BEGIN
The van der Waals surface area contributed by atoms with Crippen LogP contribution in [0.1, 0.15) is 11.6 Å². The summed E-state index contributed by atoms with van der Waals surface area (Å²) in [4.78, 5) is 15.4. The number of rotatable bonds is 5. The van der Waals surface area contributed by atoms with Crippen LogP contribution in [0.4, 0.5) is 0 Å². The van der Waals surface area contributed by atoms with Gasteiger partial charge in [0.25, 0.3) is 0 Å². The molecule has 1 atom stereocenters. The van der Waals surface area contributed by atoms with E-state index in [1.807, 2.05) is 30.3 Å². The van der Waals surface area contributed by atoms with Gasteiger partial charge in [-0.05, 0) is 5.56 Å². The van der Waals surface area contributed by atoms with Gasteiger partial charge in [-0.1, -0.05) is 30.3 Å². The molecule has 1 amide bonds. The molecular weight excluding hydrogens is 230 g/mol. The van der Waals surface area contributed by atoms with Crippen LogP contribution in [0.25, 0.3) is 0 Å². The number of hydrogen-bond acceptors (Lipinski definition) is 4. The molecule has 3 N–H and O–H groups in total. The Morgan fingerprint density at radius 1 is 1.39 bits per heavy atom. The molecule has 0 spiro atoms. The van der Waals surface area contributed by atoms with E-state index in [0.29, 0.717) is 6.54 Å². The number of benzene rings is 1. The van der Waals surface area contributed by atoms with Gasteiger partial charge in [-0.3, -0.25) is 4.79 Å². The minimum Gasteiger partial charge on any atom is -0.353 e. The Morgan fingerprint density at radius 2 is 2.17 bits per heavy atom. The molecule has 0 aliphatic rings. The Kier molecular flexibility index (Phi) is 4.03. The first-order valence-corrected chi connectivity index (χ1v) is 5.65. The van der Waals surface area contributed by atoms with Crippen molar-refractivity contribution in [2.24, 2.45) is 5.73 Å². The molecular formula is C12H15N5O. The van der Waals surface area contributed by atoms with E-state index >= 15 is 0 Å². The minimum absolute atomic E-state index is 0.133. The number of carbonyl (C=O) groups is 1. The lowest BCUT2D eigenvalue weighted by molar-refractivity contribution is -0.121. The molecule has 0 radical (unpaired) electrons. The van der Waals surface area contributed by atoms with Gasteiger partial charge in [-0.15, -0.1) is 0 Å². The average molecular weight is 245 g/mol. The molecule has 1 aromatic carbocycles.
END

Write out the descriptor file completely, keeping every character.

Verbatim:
The van der Waals surface area contributed by atoms with Crippen LogP contribution in [0.1, 0.15) is 11.6 Å². The summed E-state index contributed by atoms with van der Waals surface area (Å²) in [4.78, 5) is 15.4. The number of rotatable bonds is 5. The van der Waals surface area contributed by atoms with Crippen LogP contribution in [0.4, 0.5) is 0 Å². The van der Waals surface area contributed by atoms with Gasteiger partial charge in [0.25, 0.3) is 0 Å². The molecule has 1 atom stereocenters. The van der Waals surface area contributed by atoms with E-state index in [1.807, 2.05) is 30.3 Å². The van der Waals surface area contributed by atoms with Gasteiger partial charge in [-0.05, 0) is 5.56 Å². The van der Waals surface area contributed by atoms with Gasteiger partial charge in [-0.1, -0.05) is 30.3 Å². The molecule has 1 amide bonds. The molecular weight excluding hydrogens is 230 g/mol. The van der Waals surface area contributed by atoms with Crippen LogP contribution in [0.25, 0.3) is 0 Å². The number of hydrogen-bond acceptors (Lipinski definition) is 4. The molecule has 3 N–H and O–H groups in total. The Morgan fingerprint density at radius 1 is 1.39 bits per heavy atom. The molecule has 0 spiro atoms. The van der Waals surface area contributed by atoms with E-state index in [0.29, 0.717) is 6.54 Å². The number of benzene rings is 1. The van der Waals surface area contributed by atoms with Gasteiger partial charge in [-0.3, -0.25) is 4.79 Å². The minimum Gasteiger partial charge on any atom is -0.353 e. The Morgan fingerprint density at radius 2 is 2.17 bits per heavy atom. The molecule has 0 aliphatic rings. The Kier molecular flexibility index (Phi) is 4.03. The first-order valence-corrected chi connectivity index (χ1v) is 5.65. The van der Waals surface area contributed by atoms with Crippen molar-refractivity contribution in [2.24, 2.45) is 5.73 Å². The molecular formula is C12H15N5O. The van der Waals surface area contributed by atoms with E-state index >= 15 is 0 Å². The minimum absolute atomic E-state index is 0.133. The number of carbonyl (C=O) groups is 1. The lowest BCUT2D eigenvalue weighted by molar-refractivity contribution is -0.121. The molecule has 0 radical (unpaired) electrons. The van der Waals surface area contributed by atoms with Gasteiger partial charge in [-0.15, -0.1) is 0 Å². The average molecular weight is 245 g/mol. The molecule has 1 aromatic carbocycles.